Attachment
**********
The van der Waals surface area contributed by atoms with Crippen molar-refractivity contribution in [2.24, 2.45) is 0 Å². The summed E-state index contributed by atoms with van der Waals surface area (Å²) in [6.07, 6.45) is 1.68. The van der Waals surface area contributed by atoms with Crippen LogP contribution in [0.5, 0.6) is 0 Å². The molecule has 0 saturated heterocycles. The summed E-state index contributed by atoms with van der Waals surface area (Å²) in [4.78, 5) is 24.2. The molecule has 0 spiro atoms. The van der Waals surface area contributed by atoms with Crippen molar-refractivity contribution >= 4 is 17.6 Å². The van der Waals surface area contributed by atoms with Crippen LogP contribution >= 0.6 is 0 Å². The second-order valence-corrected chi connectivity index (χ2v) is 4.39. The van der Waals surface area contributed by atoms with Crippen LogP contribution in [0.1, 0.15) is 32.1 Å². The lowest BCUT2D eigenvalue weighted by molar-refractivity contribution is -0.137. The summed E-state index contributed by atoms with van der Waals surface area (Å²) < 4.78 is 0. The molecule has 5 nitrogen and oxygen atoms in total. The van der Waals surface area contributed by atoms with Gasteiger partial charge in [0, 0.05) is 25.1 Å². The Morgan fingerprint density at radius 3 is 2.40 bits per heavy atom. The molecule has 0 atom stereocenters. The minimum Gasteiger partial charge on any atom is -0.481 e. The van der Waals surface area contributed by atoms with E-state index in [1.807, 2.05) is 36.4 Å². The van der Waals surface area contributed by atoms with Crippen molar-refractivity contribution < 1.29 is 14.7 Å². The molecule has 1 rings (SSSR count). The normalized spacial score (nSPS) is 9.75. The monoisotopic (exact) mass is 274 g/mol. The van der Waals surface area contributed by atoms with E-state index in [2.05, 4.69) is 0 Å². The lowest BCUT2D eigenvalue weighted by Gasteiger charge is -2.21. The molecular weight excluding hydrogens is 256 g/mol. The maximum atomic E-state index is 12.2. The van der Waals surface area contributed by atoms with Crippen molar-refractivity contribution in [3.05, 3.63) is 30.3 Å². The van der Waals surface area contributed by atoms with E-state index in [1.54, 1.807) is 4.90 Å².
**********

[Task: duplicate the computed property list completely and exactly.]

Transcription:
The van der Waals surface area contributed by atoms with Crippen molar-refractivity contribution in [2.24, 2.45) is 0 Å². The summed E-state index contributed by atoms with van der Waals surface area (Å²) in [6.07, 6.45) is 1.68. The van der Waals surface area contributed by atoms with Crippen LogP contribution in [0.5, 0.6) is 0 Å². The molecule has 0 saturated heterocycles. The summed E-state index contributed by atoms with van der Waals surface area (Å²) in [4.78, 5) is 24.2. The molecule has 0 spiro atoms. The van der Waals surface area contributed by atoms with Crippen molar-refractivity contribution >= 4 is 17.6 Å². The van der Waals surface area contributed by atoms with Crippen LogP contribution >= 0.6 is 0 Å². The second-order valence-corrected chi connectivity index (χ2v) is 4.39. The van der Waals surface area contributed by atoms with Crippen LogP contribution in [0.1, 0.15) is 32.1 Å². The lowest BCUT2D eigenvalue weighted by molar-refractivity contribution is -0.137. The summed E-state index contributed by atoms with van der Waals surface area (Å²) < 4.78 is 0. The molecule has 5 nitrogen and oxygen atoms in total. The van der Waals surface area contributed by atoms with Gasteiger partial charge in [0, 0.05) is 25.1 Å². The Morgan fingerprint density at radius 3 is 2.40 bits per heavy atom. The molecule has 0 atom stereocenters. The minimum Gasteiger partial charge on any atom is -0.481 e. The van der Waals surface area contributed by atoms with E-state index in [1.807, 2.05) is 36.4 Å². The van der Waals surface area contributed by atoms with Crippen molar-refractivity contribution < 1.29 is 14.7 Å². The molecule has 1 rings (SSSR count). The normalized spacial score (nSPS) is 9.75. The monoisotopic (exact) mass is 274 g/mol. The van der Waals surface area contributed by atoms with E-state index in [2.05, 4.69) is 0 Å². The lowest BCUT2D eigenvalue weighted by Gasteiger charge is -2.21. The molecular weight excluding hydrogens is 256 g/mol. The maximum atomic E-state index is 12.2. The van der Waals surface area contributed by atoms with Crippen molar-refractivity contribution in [3.05, 3.63) is 30.3 Å². The van der Waals surface area contributed by atoms with E-state index in [1.54, 1.807) is 4.90 Å².